SQL Server 2016: configure TempDB during installation


Proper configuration of the TempDB system database is crucial for optimal performance of a SQL Server instances during heavy loads. The recommended strategy is to create multiple data files, one per CPU core (logical processor), but not more than 8.  Those files should be equal in size and with the same autogrowth settings. In past, this had to be done manually after the initial installation of SQL Server so many instances went to production with default values. SQL Server 2016 allows the configuration of TempDB DURING the setup process and it also sets better default settings than ever before.

Here’s a screenshot from the current community preview version of SQL 2016:


The first TempDB data file is still named tempdev.mdf for compatibility reasons while all other files are set to temp2, temp3, and so on. .

The default number of files is set according to the recommendations from Microsoft: if the number of logical processors is less than or equal to 8, use the same number of data files as logical processors.

The default initial size is set too low, so everyone should adjust that parameter according to his needs. Same goes for the Autogrowth parameter. Notice that there is no option to set the autogrowth in percents which is a great thing as it prevents taking that bad option which, btw, used to be default in previous versions of SQL Server.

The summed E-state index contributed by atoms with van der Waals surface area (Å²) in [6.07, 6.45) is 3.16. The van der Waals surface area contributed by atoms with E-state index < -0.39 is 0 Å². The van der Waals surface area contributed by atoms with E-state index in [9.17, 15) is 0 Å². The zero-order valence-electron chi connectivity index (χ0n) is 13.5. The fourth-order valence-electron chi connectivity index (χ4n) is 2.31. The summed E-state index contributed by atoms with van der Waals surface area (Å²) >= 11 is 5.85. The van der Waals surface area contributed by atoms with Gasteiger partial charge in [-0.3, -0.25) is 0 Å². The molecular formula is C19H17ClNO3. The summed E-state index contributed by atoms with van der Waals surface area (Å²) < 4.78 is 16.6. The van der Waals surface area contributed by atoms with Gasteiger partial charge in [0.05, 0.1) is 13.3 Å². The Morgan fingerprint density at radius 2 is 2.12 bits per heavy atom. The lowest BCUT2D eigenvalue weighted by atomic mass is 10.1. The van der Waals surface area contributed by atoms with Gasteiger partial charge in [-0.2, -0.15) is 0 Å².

Finally, the directories for data and log files can be changed from default values.

Advanced settings

There are a couple of important points that are not visible from that setup screen:

If there are multiple TempDB database files then all files will grow at the same and all allocations will use uniform extents. In other words, the behavior of the trace flags 1117 and 1118 is enabled for TempDB by default and those trace flags are not required any more.

Instant file initialization can now be requested during setup on this screen:





In my opinion, the possibility to configure TempDB during the installation of SQL Server is a great improvement for several reasons:

  • it will enforce best practices
  • it will prevent some bad practices like percentage autogrowth
  • it will enable the trace flags behavior that are often overlooked

I’m curious to see what improvements will be added in the release version of SQL 2016.